It ended as it began: A massive Georgia contingent arrived at the Dome for a hugely anticipated game against a brand-name opponent, and the folks wearing red went home early. On Sept. 3 the Bulldogs led Boise State 7-0 and lost by two touchdowns; on Dec. 3 they led LSU by 10 points and lost by 32. And now you’re asking: This is progress?
Absolutely. The Boise game was a function of scheduling: Georgia’s choices were either to play or forfeit. The LSU game was for the championship of the nation’s best conference, and the Bulldogs had to win their way there. For the first time since 2005, the Bulldogs graced the big December game in the big city, and to qualify they had to rise from a 6-7 season and a Liberty Bowl to, ahem, Central Florida.
Another way in which the Boise loss wasn’t the LSU loss: Georgia was outfought and out-thought against the Broncos. As tight end Orson Charles admitted not long ago, “The first game was too big for us.” The only thing too big for Georgia on Saturday was its opponent.
The Georgia Bulldogs have played a lot of good teams over their long and distinguished history, but they might never have played one so physically imposing. There have been collegiate teams with greater skill, but as far as running fast and hitting hard the 2011 LSU Tigers might rank near the top of any list you’d care to compile.
To its credit, Georgia started fast and furious. Had it not dropped two touchdown passes and missed a field goal — and had the replay official been more diligent after Tyrann Mathieu flipped the ball to the official at the end of his first epic punt return — the Bulldogs could have led by 17 or 21 points and the game would have changed. LSU would probably have changed quarterbacks. (Coach Les Miles admitted afterward he was considering it at 10-0.) LSU would have had to throw the ball, which isn’t what LSU wants to do. That said …
LSU still might have won. There’s an indomitable nature to these Tigers that comes from being secure in their physical gifts, but such self-assurance is also fueled by the knowledge that they’ve played and won a bunch of big games against teams of comparable worth. Georgia still can’t say as much. Its biggest victories en route to the Dome were against Florida, Auburn and Georgia Tech, which lost a total of 15 games. LSU’s biggest victories were against Oregon, Alabama and Arkansas, which lost a total of five games.
This isn’t to say Georgia can’t ascend to that exalted plane. The Bulldogs could return as many as 16 starters and, apart from tailback Isaiah Crowell and receiver Malcolm Mitchell, the effect of the Dream Team recruiting class hasn’t been felt. Georgia will be a Top 10 pick in preseason and the favorite to win the SEC East. (And with Florida and Tennessee in clear retreat, Vanderbilt might be tabbed third behind South Carolina.)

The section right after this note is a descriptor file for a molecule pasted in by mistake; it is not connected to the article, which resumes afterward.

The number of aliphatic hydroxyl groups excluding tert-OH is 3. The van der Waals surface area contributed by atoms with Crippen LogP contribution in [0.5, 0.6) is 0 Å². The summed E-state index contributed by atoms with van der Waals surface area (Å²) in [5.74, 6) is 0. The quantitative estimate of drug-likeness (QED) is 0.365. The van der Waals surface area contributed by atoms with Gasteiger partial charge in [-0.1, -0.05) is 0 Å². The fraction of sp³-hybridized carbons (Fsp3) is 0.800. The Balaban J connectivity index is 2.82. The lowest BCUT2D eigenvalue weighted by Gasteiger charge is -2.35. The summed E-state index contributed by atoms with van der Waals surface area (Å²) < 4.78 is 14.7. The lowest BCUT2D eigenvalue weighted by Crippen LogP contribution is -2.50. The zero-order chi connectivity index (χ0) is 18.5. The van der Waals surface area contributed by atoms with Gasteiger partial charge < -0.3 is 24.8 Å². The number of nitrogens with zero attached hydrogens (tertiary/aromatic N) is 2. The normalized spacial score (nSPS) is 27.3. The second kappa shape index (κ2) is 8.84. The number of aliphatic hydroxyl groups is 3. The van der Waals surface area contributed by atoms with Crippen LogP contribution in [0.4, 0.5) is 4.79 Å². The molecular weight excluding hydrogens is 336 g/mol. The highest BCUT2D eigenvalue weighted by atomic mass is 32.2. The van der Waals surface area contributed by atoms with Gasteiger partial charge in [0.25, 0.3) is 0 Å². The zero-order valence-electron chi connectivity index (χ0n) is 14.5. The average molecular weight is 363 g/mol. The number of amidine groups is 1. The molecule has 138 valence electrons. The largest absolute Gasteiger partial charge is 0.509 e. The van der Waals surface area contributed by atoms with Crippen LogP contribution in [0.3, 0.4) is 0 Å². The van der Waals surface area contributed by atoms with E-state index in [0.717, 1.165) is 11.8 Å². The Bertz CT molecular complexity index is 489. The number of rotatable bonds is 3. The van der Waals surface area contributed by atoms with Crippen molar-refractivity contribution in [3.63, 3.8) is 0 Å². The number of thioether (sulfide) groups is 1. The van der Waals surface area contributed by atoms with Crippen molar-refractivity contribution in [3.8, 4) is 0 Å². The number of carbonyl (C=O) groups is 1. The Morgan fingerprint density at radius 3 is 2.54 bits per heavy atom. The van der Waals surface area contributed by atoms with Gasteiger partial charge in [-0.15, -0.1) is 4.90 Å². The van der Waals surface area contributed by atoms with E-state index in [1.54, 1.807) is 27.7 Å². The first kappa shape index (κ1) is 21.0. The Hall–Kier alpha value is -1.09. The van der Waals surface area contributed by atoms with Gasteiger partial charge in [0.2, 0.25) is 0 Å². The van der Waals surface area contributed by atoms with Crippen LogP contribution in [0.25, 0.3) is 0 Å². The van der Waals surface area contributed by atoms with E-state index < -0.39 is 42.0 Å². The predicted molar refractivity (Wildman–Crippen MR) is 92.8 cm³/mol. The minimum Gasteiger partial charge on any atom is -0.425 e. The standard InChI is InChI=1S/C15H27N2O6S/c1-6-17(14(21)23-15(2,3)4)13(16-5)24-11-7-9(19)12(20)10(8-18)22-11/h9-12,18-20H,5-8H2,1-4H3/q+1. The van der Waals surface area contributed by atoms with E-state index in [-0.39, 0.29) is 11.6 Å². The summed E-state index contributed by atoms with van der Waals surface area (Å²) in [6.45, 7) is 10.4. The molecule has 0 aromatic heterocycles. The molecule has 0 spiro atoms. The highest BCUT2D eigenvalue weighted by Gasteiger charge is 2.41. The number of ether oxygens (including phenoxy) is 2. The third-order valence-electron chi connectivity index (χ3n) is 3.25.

Better still, the Bulldogs proved in 2011 that coaching, which failed in 2009 and 2010, is no longer an issue. Todd Grantham’s defense was tremendous. (Can’t do any better than holding the nation’s No. 1 team to no first downs in a half.) Mark Richt recommitted himself to offensive scheming, and the results were apparent. He and Mike Bobo stitched together a cohesive attack without benefit of a reliable tailback, which isn’t easy to do.
That said: The key issue over the winter might again be the question of Crowell. His signing topped off the Dream Team last February, and his first appearance against Boise State was greeted with a mighty cheer. Contrast that to the boos spawned by his third and fourth limp-offs against LSU. Clearly Crowell has tried his coaches’ patience: He was disciplined twice this season, and Saturday he drew an unsportsmanlike penalty from the bench. Two weeks ago Richt, casting an eye toward the recruit Keith Marshall of Raleigh, noted the “tremendous opportunity” awaiting a running back at Georgia.
And he’s right. There is opportunity here, not just for a tailback but for a team. Georgia figures to be back in the SEC title game next year, and in December 2012 the Tigers — don’t look now, but LSU is also scheduled to return 16 starters — mightn’t hold the same edge in manpower and mindset.
In his final words to the media Saturday night, Richt said: “I don’t think we’re that far off. I really don’t.”
Right again. A team that couldn’t break .500 last year just played for an SEC championship. The Bulldogs will play for another soon enough, and before long they’ll win one.
By Mark Bradley